Cooperative Games for Younger Students

When I was a physical education teacher, I was always on the lookout for fun, cooperative games for my youngest students. I learned from experience that five- and six-year-olds need a great deal of physical activity, and they also have limited attention spans, so it was important to find games that provided opportunities for all children to be actively engaged.  I also wanted my students to have experiences that would help them build the skills of cooperation, sharing, compromise, and encouragement, all of which are essential elements for developing a sense of community.  So I looked for games with these elements and characteristics:

  • A focus on cooperation, rather than competition
  • An active role for all children, in a non-elimination environment
  • A common goal for children to work on together, resulting in an “everyone’s a winner” outcome

These were some of my all-time favorites:

Cooperative Hoops: You’ll need small hula hoops or rings scattered throughout the play area (one hoop per two children to start with).  Use music or a signal to cue movement. Children move about the playing area, stepping anywhere except inside a hoop. On the teacher’s signal, or when the music stops, everyone finds a hoop and steps inside as quickly as possible. (Two or more children can be in the same hoop.) To be considered “inside” a hoop, a child must have at least one foot in.  The other foot may not touch the ground outside the hoop. When the game continues, the teacher removes one hoop.  Continue playing and removing hoops until children cannot possibly squeeze any more people into the remaining hoops.

Teaching Tip: Before and during the game, you’ll want to ask children to demonstrate how they’ll help each other get inside a hoop.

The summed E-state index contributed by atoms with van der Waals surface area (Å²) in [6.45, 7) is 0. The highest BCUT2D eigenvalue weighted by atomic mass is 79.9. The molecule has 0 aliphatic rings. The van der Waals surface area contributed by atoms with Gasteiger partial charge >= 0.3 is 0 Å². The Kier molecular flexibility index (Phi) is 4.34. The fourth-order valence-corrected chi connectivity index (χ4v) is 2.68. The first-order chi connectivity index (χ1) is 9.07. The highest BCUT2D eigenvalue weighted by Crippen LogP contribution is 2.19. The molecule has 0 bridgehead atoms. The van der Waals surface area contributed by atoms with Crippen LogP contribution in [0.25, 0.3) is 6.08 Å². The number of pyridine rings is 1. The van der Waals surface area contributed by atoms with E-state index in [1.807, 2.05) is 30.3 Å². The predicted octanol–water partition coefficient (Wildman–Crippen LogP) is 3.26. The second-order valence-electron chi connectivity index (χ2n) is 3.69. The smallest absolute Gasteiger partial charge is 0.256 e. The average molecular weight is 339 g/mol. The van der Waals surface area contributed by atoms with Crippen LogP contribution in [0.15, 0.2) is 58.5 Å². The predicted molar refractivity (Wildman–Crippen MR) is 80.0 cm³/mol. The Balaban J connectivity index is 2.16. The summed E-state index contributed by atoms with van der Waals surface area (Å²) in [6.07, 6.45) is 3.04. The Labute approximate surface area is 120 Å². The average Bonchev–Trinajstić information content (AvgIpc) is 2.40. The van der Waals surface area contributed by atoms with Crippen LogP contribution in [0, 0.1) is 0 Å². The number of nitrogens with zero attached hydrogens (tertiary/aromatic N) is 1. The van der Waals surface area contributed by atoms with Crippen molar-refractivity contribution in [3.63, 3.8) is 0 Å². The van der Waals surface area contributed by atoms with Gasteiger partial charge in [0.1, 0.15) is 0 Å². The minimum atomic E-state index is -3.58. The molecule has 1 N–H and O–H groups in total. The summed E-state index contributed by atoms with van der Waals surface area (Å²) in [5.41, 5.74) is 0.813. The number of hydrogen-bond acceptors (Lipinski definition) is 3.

Hoop Pass: All children begin by standing in a circle, holding hands.  A hula hoop (or rope loop) is placed over the arms of two players.  The group’s challenge is to see how quickly their group can move the hula hoop around the circle without letting go of each other’s hands.  To add an even more difficult challenge, start two hula hoops at the same time on opposite sides of the circle.  Then send the hoops in different directions.

Teaching Tip: Consider starting with smaller groups of children (8-10), so that children are not waiting too long for their turn. You can work up to a larger group.  Try adding the additional hoop after children are successful with passing one hoop in a smaller group.

Triple Free Tag: One or more “its” are chosen randomly by the teacher to pursue the rest of the players. Be sure to have a quick, equitable system for selecting the “its,” such as drawing names or numbers. When tagged, the tagged player must freeze with his/her hands overhead.  To be released, three classmates must join hands in a circle around the frozen player and shout, “1, 2, 3—YOU’RE FREE.”

Teaching Tip: Prior to playing the game, review “tagger’s choice” rule and “safe tags.” “Tagger’s choice” means the tagger has the last word on whether he/she tagged someone or not.  “Safe tags” are done with two fingers on the shoulders or back. (Use interactive modeling to teach, review, and practice safe tags.)

Look Ma, No Hands!: Students try to pass a designated object (Frisbee, stuffed animal, etc.) around the circle without using their hands and without letting the object touch the floor.

Teaching Tip: Begin with smaller groups  of 8-10 students each, so that “wait times” are not too long for younger children. Also, try adding additional objects (of different shapes or sizes) to be passed, so that more children are actively involved.

Balloon Bop: Players (children and adults) stand in a circle—holding hands.  A balloon is dropped into the circle and players see how many times they can tap the balloon into the air without losing connection (everyone in the circle must continue holding hands). This will require that the circle move and players work cooperatively to keep the balloon in the air.  Players may contact the balloon with hands, arms, heads, shoulders, chests, or knees—but not feet.  If the balloon falls to the ground or is touched by feet, start the count over.

Teaching Tip: Try teaching balloon-tapping skills with children in pairs. (Use interactive modeling to teach and practice light and gentle tapping of the balloon.) Once they are successful at keeping their balloon in the air without dropping their partner’s hands, slowly increase the group size.

If you’re looking for cooperative game ideas, Northeast Foundation for Children has several you might want to check out. 99 Activities and Greetings and Energizers! include activities that younger or older students can play in the classroom, outdoors, or in a gymnasium.

Babs Freeman-Loftis is a Responsive Classroom consultant and coauthor of Responsive School Discipline. She was assistant head of the lower school at the University School of Nashville for nine years.